I’ve always been interested in religious name changes, and had the great opportunity recently to hear about one community’s tradition regarding new religious names. Three of my boys were so incredibly blessed to be part of a week-long Vacation Bible School with two of the Dominican Sisters of St. Cecilia (Nashville) this summer (check out a photo here), and even though I was dying to know how they chose their religious names, I refrained (or chickened out!) from asking them, but then they let the kids ask any question they wanted on the last day, and—joy of joys!—one of them asked about their names. The Sisters shared that, in their community, on the day of their profession they receive their habit and their new name. They can give three ideas to Mother Superior of names they might like, and she might choose one of them, or she might choose a totally different one. I had no idea that Sisters weren’t all allowed to choose their own new names!
I would have loved to have chatted with the Sisters about their particular names, but alas, we all wanted to be with them every second, and there’s only so much of them to go around and so many minutes in a day, so I didn’t have the opportunity. But I wrote about it on my blog and asked my readers for any information or other experiences they have, and they didn’t disappoint!
One, who is familiar with the Nashville Sisters, said that a “common thing in Nashville after a sister dies is for a new sister to take that name and carry it on. And with big communities where there are hundreds of sisters there can’t be any duplicates of names so you have to get real creative.” (You know I’m all heart eyes over the idea of having to “get real creative”!)
Moving away from the Dominicans, another reader said that when her sister received her religious name at Our Lady of the Angels Monastery (Mother Angelica’s community), she “had submitted two or three requests and had specifically told Mother Angelica she did NOT want the name Ruth. On the day of her profession, Mother laughed and laughed because she had taken my sister to prayer and she said the Lord kept telling her over and over that her her name was Ruth. Mother would argue: But Lord, she doesn’t like Ruth! And again: Her name is Ruth. So Ruth she was to be.”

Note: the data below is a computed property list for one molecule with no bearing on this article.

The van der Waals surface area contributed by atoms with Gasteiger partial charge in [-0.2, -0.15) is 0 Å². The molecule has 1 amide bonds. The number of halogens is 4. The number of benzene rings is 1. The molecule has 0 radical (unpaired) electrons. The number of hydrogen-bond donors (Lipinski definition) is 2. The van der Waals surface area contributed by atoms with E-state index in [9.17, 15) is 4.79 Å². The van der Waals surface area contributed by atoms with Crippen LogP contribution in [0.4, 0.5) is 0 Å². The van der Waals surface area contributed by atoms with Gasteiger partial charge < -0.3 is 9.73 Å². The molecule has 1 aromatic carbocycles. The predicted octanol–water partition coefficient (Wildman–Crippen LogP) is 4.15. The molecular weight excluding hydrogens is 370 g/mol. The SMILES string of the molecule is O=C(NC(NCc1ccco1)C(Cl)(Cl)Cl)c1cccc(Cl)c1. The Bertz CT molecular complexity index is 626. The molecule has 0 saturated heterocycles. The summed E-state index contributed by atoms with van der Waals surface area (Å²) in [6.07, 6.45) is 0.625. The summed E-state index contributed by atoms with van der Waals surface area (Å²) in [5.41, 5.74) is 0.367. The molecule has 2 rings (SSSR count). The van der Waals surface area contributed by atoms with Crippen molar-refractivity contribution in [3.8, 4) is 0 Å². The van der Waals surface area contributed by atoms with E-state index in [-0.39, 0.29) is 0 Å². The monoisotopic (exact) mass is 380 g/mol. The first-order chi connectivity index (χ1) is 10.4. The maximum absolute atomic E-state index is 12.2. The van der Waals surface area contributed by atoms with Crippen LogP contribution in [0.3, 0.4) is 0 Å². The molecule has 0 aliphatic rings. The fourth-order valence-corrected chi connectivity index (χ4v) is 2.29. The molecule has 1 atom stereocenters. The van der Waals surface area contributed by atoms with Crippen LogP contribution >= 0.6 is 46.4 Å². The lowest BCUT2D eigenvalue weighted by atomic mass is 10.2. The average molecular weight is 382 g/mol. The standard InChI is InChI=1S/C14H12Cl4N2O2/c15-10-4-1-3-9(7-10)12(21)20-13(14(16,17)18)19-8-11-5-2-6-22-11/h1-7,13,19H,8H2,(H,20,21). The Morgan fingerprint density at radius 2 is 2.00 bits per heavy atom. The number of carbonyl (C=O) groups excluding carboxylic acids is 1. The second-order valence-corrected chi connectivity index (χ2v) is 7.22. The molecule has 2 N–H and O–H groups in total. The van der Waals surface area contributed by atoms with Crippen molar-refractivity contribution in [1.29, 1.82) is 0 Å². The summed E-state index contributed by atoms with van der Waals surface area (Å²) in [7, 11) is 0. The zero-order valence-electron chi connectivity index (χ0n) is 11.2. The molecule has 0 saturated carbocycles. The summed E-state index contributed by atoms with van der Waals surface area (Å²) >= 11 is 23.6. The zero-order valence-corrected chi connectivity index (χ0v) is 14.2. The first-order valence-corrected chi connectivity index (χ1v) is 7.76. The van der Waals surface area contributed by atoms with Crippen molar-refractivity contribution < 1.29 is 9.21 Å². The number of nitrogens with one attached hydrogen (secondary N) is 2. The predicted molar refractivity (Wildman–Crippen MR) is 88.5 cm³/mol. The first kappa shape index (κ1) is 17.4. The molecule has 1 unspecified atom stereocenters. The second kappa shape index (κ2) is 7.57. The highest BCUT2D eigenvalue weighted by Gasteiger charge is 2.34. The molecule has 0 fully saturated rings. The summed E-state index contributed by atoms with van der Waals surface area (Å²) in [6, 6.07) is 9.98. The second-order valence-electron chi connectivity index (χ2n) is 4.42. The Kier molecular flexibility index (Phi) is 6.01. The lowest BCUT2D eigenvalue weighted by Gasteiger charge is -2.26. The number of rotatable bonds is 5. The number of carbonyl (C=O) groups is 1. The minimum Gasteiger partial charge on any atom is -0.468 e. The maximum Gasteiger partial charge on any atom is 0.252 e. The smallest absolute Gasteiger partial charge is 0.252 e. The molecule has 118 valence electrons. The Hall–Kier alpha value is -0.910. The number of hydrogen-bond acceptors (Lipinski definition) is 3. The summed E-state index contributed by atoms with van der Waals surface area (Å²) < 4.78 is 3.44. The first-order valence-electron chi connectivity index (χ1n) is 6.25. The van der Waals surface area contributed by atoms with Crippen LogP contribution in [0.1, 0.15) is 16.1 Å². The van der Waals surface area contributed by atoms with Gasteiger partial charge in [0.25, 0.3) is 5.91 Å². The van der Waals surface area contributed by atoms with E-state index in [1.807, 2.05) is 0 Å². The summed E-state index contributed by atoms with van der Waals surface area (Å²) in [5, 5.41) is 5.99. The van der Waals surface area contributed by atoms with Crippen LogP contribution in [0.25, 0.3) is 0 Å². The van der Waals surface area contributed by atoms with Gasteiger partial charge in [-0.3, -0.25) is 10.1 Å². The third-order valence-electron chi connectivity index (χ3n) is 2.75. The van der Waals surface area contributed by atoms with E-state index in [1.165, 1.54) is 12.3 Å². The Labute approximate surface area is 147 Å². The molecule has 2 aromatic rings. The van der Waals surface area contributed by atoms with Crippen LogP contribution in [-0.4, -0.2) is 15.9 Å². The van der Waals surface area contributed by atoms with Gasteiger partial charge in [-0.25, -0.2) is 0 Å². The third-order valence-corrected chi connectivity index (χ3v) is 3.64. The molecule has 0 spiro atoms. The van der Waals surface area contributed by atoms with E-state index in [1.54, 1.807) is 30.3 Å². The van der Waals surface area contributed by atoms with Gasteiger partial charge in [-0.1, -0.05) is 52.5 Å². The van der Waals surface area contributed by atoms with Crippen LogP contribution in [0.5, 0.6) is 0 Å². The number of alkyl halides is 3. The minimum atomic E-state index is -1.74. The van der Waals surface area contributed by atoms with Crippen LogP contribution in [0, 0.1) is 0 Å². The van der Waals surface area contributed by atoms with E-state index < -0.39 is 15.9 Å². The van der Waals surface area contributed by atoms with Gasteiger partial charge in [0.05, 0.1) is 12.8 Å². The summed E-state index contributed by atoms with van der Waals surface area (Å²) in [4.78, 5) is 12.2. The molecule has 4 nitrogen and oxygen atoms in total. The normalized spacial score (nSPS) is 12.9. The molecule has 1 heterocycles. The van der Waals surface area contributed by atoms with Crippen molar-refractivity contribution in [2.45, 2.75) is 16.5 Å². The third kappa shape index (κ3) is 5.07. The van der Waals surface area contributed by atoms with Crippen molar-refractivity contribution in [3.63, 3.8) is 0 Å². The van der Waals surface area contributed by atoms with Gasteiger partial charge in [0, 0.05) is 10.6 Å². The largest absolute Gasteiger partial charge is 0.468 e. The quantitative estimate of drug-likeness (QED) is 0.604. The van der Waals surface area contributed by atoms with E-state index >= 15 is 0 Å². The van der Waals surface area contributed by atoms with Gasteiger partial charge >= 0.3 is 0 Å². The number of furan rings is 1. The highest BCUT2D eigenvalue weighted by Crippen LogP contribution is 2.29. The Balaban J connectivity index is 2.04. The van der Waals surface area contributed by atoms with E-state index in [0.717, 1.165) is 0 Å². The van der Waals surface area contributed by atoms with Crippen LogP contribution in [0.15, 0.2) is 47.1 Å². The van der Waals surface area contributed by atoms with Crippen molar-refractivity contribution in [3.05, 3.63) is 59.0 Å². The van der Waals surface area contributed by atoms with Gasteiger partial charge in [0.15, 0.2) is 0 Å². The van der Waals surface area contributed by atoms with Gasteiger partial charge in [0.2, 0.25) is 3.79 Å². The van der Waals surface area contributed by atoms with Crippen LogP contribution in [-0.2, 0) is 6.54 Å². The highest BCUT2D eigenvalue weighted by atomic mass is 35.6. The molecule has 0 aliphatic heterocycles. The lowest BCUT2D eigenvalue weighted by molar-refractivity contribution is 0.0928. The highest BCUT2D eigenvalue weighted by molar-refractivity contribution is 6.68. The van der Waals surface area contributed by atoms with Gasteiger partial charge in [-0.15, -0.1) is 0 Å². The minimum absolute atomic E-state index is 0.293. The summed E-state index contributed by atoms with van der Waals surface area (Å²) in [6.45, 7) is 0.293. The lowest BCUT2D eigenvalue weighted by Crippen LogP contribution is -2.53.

Another shared that when her sister-in-law joined the Carmelites, “I don’t believe she submitted name ideas or anything—the Mother/novice mistress choose it themselves, but knowing the particular devotions of each sister. She is strongly devoted to St. Joseph, so on the day she received the habit she was named Sister Josephine of Jesus and Mary.” Which is another thing I love: “of Jesus and Mary,” or “of the Sacred Heart” or, “of the Most High,” included as part of one’s religious name.
One of my favorite customs in regards to religious name changes for women is the addition of a form of Mary somewhere in the new name. A while ago I came across this article, about the naming tradition of the Sisters, Servants of the Immaculate Heart of Mary (IHM), which explained that, until 1920, the IHM Sisters had Mary as the first part of their new religious name. One list given of those received and professed (“Igidius, Johanna, Gerard, Liguori, Agnes, Anthony, Ignatius, Xavier, Stanislas, Colette, Gertrude, Clara”) explained, “it is not necessary to say that every one had the name of Mary preceding the other name as it is customary with us.”
The first sister to have a name that deviated from this tradition was named Sr. Margaret Mary (the change being that Mary was the second name rather than the first. You know, those Sisters and their adventurousness!), and “[a]fter Margaret Mary, others began to have Mary, Marie, or Maria as the second part of their name. We also began to see Latin names like Cor Mariae, Beata Maria, Maria Pacis as well as titles like Marie de Lourdes and Mary de Montfort, Marie Rosary and Mary Immaculate given as religious names.” I just want to swoon over those gorgeous Latin names! (In the comments, it was also noted that the IHM Sisters also receive their new name upon entering the novitiate.)
Copyright 2017 Kate Towne